Vodacom/Vodafone is reported to have also joined the lawsuit filed by Telkom aimed at stopping South African communications regulator, Independent Communications Authority of South Africa (ICASA) from taking back temporarily assigned spectrum at the end of November.
MTN was first to join the lawsuit day’s after Telkom filed it at the High Court of Pretoria on October 6, 2021. Vodacom’s court application, means South Africa’s three largest telecommunications operators have united to take on the industry regulator.
A Vodacom spokesman is reported to have confirmed that the company has lodged a supporting affidavit with the court “regarding Telkom’s urgent interdict to prevent ICASA from withdrawing temporary spectrum”.
In April last year, ICASA released emergency spectrum to interested telcos for a fee amid the rising data consumption due to Covid-19. It however informed the telcos that the spectrum will be taken back on November 30, this year after extending the deadline several time. The other reason was to prevent the situation where the beneficiary telcos get undue advantage over those who did not apply for it.
But the telcos have argued that the spectrum is fully in use as the burden of Covid-19 still remains, and taking it back would disrupt services and harm consumers.
“The main thrust of our argument is that while Covid and the effects of Covid are still with us, the temporary spectrum cannot be withdrawn,” the Vodacom spokesman said.
MTN has also launched separate action challenging aspects of the decision.
MTN, for instance, provided more details about the reasons for its court action, saying that “Since the start of the pandemic, the demand for data on MTN’s network alone has increased by 165% and that demand is not abating, despite the much-decreased Covid-19 infection numbers.
“The temporary frequencies assigned to operators and paid for has been critical in meeting the data traffic surge, and without these frequencies, the networks would not have been able to provide reliable and resilient network quality, under current Covid-19 protocols where many people continue to work from home. The withdrawal of the temporary spectrum will also pose a significant risk to lower income South Africans, students and learners who are benefiting from free access.”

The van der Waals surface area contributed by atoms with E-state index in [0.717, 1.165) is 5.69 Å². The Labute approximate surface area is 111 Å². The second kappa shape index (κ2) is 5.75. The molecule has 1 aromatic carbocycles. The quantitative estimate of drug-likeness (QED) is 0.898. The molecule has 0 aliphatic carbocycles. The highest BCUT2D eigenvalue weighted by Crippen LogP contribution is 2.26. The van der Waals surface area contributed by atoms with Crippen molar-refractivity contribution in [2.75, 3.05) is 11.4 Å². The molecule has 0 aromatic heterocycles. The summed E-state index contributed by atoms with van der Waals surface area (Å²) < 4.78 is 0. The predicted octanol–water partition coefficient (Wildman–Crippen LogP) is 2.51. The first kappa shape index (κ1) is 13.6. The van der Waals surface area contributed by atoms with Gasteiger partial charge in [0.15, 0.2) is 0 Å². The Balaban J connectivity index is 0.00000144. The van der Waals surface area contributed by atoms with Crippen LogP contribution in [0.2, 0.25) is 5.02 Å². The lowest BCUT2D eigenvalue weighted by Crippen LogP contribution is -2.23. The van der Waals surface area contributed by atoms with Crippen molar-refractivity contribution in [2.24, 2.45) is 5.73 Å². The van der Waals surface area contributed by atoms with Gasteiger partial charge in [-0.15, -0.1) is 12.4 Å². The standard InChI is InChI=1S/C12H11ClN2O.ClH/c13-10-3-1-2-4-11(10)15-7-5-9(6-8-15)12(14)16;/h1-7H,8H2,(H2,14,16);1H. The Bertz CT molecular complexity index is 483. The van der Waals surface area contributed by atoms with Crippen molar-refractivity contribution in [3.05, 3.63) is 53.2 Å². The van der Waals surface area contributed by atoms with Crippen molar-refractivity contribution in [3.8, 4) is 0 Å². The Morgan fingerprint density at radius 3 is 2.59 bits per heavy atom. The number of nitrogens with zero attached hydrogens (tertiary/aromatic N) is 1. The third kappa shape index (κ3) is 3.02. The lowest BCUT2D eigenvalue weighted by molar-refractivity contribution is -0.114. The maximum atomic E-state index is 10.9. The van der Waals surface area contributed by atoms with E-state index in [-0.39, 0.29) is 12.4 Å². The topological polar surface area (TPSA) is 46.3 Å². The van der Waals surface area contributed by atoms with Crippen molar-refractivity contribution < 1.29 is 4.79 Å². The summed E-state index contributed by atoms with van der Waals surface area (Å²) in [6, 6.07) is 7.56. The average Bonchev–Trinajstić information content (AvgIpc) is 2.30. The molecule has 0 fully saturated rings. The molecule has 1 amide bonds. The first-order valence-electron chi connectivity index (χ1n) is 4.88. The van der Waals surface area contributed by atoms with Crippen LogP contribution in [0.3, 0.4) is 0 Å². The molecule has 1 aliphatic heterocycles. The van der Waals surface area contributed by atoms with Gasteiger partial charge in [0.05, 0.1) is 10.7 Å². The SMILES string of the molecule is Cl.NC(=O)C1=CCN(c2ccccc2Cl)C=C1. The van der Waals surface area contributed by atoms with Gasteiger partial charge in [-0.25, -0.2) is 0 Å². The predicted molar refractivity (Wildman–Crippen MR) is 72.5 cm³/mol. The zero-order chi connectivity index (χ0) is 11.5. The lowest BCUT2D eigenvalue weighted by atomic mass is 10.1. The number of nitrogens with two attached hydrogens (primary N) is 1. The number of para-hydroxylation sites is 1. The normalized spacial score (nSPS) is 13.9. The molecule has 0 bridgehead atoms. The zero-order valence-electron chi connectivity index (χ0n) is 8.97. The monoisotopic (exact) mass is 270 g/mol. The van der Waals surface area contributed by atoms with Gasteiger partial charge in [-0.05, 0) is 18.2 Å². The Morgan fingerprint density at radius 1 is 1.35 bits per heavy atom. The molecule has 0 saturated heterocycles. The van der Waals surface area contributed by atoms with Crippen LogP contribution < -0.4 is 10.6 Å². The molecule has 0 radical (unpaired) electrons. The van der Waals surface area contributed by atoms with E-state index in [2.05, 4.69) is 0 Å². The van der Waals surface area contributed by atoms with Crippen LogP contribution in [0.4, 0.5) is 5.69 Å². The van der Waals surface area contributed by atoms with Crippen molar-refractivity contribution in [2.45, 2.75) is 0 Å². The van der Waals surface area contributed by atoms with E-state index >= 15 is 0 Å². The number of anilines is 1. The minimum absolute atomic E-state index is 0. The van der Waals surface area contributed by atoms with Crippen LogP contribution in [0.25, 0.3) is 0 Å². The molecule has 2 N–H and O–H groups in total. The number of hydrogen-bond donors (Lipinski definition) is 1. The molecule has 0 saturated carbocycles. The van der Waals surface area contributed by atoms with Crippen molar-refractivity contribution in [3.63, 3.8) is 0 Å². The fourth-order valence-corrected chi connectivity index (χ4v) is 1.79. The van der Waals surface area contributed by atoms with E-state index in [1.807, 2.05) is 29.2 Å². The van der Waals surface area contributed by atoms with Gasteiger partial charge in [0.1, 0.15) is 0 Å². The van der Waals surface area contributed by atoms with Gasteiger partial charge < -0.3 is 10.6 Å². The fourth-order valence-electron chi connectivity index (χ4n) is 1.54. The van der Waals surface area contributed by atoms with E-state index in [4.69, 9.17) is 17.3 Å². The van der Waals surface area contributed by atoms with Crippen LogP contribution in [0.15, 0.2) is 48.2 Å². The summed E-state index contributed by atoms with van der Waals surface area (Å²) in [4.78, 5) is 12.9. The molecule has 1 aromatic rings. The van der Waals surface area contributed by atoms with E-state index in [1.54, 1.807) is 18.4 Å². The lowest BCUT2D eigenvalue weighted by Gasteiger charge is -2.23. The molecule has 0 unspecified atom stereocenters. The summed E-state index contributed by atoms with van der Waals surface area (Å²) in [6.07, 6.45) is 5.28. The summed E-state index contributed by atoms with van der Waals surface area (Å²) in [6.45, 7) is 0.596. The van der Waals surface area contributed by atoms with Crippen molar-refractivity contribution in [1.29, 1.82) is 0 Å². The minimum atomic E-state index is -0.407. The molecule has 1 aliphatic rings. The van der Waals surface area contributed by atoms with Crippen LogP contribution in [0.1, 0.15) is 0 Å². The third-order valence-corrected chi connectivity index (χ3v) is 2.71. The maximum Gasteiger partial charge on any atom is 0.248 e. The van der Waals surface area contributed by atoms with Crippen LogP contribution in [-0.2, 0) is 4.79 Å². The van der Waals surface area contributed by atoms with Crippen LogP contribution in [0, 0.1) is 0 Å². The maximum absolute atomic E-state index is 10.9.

“MTN had hoped to resolve this matter outside of the courts, but with the November deadline looming we believe it is imperative we act to protect the millions of South Africans that have become so dependent on fast and stable data services. If an opportunity still exists to resolve the matter out of court, MTN remains open and constructive to that option.”
In spite of all the explanation about the possible consequence, ICASA has has sworn to fight Telkom etal in court over the spectrum withdrawal decision.
The high court is expected to hear the matter on 26 October.
Meanwhile, in Ghana, emergency spectrum given to two telcos, MTN and Vodafone in April 2020 for free, still remains with them, even though the temporary period was for three months, ending July 2021. There have been hints that government is planning to take it back, but the industry players gave said that would be counterproductive.
An industry expert with deep knowledge about regulations agrees with the industry players and has suggested that the regulator should rather focus on looking for new emergency spectrum to keep, in case of unforeseen circumstances in the future, instead of seeking to take back what is obviously in full use now.